Gawker seeks dismissal of Quentin Tarantino copyright lawsuit

Quentin Tarantino
Quentin Tarantino is suing Gawker Media for contributory copyright infringement over his leaked script “The Hateful Eight.”
(Laurent Cipriani / Associated Press)

Gawker Media is asking a California federal judge to throw out a lawsuit filed by Quentin Tarantino over his leaked screenplay for “The Hateful Eight,” arguing it only facilitated the reading of the unproduced screenplay and didn’t enable any copyright infringement.

Tarantino sued Gawker for contributory copyright infringement in January, after its Defamer blog published a post titled “Here Is the Leaked Quentin Tarantino ‘Hateful Eight’ Script” with download links to third-party websites hosting copies of the document. (Tarantino shelved the movie after the script got out.)

Tarantino’s suit alleges “Gawker Media has made a business of predatory journalism” and “crossed the journalistic line by promoting itself to the public as the first source to read the entire Screenplay illegally.”

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In a motion to dismiss filed in U.S. District Court in Los Angeles on Monday, Gawker said that without a clear example of direct infringement, there is no case for contributory infringement. Tarantino’s suit “does no more than raise the possibility that some member of the public who accessed plaintiff’s script using Gawker’s link subsequently violated Tarantino’s rights by committing an infringement,” says the motion, which was obtained by Deadline Hollywood.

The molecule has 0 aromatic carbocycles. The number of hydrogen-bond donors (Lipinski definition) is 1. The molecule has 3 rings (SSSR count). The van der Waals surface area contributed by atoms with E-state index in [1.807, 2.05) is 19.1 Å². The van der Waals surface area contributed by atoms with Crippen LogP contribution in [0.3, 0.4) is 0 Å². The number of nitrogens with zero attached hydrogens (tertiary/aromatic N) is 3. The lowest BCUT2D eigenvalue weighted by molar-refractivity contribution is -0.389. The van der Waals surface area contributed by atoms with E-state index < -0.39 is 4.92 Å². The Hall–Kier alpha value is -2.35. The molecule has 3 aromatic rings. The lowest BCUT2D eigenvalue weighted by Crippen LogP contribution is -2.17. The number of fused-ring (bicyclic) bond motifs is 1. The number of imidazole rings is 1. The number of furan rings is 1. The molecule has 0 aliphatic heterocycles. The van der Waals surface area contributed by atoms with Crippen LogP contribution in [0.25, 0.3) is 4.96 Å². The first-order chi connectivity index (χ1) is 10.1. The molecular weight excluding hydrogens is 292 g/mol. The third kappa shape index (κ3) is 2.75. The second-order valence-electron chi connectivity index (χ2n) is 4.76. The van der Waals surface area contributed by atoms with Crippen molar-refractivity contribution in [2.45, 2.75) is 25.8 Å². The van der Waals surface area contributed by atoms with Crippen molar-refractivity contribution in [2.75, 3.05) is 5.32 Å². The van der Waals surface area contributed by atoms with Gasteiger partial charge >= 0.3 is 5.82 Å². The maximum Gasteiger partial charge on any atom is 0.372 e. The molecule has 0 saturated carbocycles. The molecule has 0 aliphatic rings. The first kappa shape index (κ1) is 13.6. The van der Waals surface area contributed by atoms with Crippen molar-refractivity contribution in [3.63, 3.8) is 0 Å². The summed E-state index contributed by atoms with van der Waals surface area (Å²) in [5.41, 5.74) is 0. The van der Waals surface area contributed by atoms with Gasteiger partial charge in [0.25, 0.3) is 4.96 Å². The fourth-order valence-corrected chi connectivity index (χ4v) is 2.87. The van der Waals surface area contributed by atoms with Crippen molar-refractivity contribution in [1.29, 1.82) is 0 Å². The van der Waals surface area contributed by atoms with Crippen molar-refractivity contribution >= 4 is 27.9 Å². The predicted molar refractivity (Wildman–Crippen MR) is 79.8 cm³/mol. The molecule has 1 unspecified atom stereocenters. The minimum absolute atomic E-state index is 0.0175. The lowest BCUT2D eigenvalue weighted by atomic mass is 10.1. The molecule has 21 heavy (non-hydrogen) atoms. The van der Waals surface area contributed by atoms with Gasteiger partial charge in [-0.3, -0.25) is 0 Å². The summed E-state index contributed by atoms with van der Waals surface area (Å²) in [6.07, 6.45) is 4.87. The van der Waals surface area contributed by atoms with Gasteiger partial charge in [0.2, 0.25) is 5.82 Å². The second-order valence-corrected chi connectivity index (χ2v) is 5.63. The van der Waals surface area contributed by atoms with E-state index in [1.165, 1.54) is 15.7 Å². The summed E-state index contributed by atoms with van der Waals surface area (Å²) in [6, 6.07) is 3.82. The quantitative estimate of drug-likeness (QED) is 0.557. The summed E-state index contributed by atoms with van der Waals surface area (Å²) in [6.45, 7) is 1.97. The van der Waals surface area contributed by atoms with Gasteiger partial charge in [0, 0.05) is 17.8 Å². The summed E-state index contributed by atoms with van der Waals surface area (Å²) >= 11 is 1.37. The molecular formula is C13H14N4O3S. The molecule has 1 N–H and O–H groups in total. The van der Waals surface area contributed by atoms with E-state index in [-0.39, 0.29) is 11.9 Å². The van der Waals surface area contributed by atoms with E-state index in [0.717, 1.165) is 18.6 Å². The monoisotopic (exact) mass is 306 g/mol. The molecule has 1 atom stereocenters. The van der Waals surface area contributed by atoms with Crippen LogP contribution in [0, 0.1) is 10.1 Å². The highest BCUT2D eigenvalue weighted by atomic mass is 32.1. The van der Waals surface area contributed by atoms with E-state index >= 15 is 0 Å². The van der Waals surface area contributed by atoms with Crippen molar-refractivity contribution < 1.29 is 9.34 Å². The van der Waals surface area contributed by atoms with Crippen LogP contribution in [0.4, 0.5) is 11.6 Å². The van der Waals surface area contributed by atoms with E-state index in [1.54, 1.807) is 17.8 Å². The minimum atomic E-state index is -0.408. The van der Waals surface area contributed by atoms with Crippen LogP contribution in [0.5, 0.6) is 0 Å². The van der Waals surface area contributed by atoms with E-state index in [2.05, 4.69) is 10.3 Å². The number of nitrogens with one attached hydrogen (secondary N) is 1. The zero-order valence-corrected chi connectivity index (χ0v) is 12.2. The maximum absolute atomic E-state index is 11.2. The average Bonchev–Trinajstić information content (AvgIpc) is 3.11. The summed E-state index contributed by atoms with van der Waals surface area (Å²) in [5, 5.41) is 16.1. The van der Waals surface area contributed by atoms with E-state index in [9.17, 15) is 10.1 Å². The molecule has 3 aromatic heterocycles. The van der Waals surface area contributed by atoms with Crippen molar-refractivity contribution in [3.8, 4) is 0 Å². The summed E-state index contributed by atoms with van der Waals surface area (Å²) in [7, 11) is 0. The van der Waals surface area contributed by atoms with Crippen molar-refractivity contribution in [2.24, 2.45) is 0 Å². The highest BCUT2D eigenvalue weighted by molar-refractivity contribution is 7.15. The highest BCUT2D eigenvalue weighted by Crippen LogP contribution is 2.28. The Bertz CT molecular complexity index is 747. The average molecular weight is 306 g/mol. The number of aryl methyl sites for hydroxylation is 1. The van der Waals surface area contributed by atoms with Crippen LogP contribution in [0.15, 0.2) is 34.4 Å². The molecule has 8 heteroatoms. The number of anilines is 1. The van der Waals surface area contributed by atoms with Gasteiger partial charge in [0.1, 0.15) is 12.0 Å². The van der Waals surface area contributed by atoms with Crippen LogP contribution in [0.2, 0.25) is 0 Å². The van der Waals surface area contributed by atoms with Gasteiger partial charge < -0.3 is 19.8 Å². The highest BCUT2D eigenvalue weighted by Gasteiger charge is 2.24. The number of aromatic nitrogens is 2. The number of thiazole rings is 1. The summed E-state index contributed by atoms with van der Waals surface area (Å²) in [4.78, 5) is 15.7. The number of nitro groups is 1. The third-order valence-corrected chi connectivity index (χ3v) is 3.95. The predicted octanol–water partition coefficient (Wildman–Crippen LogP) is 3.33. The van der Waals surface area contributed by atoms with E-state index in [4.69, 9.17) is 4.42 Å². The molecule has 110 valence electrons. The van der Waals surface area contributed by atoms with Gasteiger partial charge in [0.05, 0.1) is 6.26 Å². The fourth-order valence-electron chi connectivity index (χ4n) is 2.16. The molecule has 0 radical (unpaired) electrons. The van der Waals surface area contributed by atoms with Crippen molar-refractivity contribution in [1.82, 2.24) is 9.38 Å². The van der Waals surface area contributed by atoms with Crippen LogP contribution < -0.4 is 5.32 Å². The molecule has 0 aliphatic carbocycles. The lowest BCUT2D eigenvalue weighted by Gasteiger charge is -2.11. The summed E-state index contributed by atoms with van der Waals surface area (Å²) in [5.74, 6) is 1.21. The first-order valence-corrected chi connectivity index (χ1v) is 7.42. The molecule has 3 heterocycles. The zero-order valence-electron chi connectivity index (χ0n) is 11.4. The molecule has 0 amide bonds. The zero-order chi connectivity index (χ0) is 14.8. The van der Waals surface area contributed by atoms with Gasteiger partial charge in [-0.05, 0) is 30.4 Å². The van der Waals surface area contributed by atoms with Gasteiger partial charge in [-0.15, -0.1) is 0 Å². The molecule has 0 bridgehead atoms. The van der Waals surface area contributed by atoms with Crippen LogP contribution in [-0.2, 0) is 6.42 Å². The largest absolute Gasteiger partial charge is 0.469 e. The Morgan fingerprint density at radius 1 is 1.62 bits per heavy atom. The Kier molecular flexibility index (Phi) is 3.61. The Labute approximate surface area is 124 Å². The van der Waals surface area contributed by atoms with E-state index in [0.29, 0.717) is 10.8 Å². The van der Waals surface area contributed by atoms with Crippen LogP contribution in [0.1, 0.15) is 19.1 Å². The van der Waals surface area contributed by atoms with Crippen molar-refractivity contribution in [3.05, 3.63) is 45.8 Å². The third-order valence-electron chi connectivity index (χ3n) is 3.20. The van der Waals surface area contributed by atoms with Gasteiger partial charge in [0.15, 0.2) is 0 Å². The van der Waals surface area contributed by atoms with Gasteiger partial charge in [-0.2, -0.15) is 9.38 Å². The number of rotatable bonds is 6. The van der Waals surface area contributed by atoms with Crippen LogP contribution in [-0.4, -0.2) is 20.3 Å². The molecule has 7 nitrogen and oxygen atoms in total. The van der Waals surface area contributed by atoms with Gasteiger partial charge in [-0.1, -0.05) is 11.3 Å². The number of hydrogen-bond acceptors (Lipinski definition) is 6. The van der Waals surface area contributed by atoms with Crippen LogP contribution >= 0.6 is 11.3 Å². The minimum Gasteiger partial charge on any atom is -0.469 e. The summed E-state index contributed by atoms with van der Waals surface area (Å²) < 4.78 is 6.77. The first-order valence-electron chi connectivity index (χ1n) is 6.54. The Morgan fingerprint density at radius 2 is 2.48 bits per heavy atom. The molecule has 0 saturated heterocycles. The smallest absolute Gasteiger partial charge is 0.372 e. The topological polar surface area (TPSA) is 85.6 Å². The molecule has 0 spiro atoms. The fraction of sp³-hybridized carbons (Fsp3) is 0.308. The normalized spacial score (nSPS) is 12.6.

The motion continues, “Because plaintiff did not allege any facts showing that an infringing act actually was undertaken by a third party — merely accessing the script by clicking on the link is legally insufficient — plaintiff did not state a claim for contributory infringement.”

Gawker’s motion further argues that even if Tarantino could claim infringement, Defamer’s linking to the script qualifies as fair use. “Gawker’s challenged use was transformative and for the statutorily favored purpose of reporting news,” the motion says. It adds, “Gawker’s use was, at most, incidentally commercial and did not usurp the primary market for and purpose of the script: to make a movie.”

Gawker has requested an April 14 hearing on the motion.



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